By the time the start finish line rolled around I was prepared to dial it back and plod at my own pace to the end.
Lap 4 was the point the first of the Lycra clad ‘superhumans’ began to lap me deflating the optimism of the first stage of the race. My gear shifting became more sloppy and the granny ring had to be engaged for the muddy wall climb.
“So glad I went back to a 2 by chain ring setup for this event”
It was also this lap that I began to notice sections of the trail degrading due to the volume of traffic flowing over it, later in the race this would give an added challenge as each lap would ride differently and familiarity with the trails could not be relied on.
Lap 5 the hurt came on strong and I seriously began to debate if I had it in me to make the end. Things began to merge into each other. More and more I had to rely on lighter gearing and even began dismounting and pushing up the steepest of the hills. The whole middle section of the race became a blur of suffering as the rain came in. I began stopping at the end of each lap to recharge my water bottles even though I was hardly drinking anything. The beach sprint became a plod and every surge of power to navigate obstacles hurt.
With my head low to my bar I crossed the line again and again looked at my Garmin something I had stopped paying attention to many laps back. It was at this point I realized I had completed my last lap in somewhere around 30mins.
“That can’t be? I must be slower than that?”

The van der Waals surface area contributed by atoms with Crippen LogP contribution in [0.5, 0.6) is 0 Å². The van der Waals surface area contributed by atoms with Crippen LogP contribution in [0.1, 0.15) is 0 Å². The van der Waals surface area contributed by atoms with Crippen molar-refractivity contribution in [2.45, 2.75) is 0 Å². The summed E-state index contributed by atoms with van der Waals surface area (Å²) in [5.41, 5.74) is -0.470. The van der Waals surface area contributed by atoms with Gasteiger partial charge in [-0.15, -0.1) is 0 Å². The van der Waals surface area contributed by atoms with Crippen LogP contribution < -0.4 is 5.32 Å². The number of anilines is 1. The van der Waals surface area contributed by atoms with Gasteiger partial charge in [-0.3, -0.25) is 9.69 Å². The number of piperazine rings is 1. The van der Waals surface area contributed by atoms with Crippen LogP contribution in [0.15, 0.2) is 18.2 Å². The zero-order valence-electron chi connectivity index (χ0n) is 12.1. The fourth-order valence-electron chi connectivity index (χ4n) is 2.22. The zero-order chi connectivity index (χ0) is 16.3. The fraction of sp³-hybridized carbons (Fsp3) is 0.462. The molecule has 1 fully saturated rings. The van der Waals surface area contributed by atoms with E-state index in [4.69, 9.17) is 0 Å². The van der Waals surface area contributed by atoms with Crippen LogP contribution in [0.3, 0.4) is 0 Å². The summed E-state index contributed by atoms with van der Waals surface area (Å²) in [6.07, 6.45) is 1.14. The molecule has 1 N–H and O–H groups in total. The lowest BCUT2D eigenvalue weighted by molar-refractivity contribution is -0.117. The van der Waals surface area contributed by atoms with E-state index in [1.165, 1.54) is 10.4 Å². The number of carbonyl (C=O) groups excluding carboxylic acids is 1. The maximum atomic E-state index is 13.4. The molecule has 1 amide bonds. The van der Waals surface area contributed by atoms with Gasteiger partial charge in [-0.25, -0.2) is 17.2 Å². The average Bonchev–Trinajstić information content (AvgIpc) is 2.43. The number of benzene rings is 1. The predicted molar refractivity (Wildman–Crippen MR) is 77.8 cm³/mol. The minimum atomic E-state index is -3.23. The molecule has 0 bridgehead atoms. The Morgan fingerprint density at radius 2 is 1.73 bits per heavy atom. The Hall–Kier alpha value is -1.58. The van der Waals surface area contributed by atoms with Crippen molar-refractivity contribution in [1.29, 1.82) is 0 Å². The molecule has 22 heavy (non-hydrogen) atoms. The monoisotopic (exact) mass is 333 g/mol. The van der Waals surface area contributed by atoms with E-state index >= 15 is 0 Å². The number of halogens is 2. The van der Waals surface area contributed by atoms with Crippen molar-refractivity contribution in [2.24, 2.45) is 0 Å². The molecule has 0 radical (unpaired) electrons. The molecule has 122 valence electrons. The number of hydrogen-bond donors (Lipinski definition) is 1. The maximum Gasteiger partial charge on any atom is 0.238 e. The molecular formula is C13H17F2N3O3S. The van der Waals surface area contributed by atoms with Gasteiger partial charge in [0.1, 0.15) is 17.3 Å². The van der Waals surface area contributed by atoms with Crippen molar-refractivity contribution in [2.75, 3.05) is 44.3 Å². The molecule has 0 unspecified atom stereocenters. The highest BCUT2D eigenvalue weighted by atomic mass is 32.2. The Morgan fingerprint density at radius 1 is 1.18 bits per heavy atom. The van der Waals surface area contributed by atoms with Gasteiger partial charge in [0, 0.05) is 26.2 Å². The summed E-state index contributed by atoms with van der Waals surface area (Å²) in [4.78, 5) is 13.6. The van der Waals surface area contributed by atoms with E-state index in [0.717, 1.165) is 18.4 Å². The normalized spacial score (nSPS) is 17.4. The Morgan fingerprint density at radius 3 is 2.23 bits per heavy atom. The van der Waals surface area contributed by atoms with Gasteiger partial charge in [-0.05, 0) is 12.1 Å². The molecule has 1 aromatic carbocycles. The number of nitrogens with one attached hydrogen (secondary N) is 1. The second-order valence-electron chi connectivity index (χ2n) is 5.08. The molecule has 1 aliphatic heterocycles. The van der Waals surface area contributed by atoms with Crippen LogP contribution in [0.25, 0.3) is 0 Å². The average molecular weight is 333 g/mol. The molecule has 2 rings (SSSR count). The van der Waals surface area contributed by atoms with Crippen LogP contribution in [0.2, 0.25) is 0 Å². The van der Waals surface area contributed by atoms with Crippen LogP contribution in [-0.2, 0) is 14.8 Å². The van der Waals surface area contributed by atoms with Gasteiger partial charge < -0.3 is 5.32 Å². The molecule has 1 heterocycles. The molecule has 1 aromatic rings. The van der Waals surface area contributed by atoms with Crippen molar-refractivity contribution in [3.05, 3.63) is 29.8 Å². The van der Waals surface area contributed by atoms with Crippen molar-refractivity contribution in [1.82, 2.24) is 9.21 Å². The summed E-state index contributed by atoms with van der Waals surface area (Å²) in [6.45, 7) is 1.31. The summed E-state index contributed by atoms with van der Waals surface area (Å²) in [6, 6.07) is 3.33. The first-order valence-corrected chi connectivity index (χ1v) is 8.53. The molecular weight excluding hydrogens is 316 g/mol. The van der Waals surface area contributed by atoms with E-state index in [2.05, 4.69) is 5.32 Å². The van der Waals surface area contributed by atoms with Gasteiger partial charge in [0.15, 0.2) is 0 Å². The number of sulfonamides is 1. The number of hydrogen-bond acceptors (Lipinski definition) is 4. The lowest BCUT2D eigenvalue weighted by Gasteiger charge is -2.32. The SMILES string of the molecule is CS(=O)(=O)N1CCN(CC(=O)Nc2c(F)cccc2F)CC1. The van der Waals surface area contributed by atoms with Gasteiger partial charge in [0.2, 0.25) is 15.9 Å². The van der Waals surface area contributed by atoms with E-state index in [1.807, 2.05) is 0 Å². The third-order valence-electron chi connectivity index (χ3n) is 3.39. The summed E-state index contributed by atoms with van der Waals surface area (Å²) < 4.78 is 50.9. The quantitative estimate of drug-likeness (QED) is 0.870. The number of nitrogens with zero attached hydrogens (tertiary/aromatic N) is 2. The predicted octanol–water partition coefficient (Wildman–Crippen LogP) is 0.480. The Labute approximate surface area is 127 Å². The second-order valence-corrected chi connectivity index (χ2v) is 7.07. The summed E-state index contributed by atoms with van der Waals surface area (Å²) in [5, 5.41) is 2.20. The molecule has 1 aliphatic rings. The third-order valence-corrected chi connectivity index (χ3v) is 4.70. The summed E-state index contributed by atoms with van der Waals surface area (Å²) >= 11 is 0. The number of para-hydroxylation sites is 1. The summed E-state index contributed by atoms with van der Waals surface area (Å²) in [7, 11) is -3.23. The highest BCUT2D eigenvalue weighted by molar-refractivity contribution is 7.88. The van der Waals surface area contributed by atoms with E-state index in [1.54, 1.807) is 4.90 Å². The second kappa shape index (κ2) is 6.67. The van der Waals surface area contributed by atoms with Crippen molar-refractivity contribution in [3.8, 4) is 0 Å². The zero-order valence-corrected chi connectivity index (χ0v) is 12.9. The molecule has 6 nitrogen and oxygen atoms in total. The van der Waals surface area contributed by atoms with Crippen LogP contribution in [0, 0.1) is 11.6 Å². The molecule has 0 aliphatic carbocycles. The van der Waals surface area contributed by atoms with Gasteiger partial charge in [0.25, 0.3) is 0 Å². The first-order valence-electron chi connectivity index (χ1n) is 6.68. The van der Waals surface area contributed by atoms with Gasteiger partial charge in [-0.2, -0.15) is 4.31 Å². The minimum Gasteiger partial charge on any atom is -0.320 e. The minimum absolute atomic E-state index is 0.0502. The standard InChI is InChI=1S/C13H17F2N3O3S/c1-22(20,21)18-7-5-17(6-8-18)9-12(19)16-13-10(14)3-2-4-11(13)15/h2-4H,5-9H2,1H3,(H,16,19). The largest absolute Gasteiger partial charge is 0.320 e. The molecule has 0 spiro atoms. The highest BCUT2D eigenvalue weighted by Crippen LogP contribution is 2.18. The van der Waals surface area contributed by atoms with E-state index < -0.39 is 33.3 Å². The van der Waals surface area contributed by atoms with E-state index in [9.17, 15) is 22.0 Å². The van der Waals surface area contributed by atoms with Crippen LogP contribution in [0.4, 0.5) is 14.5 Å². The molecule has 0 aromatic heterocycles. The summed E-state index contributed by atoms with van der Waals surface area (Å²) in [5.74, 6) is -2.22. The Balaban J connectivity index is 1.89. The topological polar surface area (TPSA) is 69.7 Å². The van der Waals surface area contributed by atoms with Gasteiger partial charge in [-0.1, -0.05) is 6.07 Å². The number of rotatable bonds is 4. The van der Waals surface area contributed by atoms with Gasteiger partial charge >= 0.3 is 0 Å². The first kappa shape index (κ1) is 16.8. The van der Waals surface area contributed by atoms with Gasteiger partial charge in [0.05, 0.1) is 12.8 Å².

I resolved to pay more attention next time I crossed the line to get a more accurate time. Around came the line just as the race ticked over the 4 hour mark and there it was, a 33min lap time.
“Shit! I’m actually on my estimated pace! Right that means with a short stop between laps I can get another 3 laps in and still have a few minutes in hand for any issues”.
The end was in sight and all of a sudden I was a new man. Well not quite new but at least mentally revived somewhat.
And so lights attached with dusk setting in I headed out into the unknown. Well not quite unknown. I headed out into the now familiar woods. The course was now almost completely cut to shreds and the mud made certain corners and technical sections an absolute lottery with my light tread summer tires. In my newly optimistic state this actually became funny to ride especially once it was totally dark.
During the last lap I resisted the urge to try to push on harder as I realized it would not achieve anything other than increasing my chances of having an accident and failing at the last. As I rounded the last corner onto the tarmac and headed for the line watching the rain fall through the beams of my bike lights I couldn’t believe it… I’d actually done it. I was going to finish my first solo endurance race.
Sitting here on reflection I found endurance racing to be exactly the challenge I had hoped it would be. It tested absolutely everything from my riding skill through my strength and fitness right to giving my mental strength and resolve a good workout. It really is for me the ultimate test for a cyclist and I can’t wait to take part in another event and maybe even push myself further to a 12hr event.
Watch this space!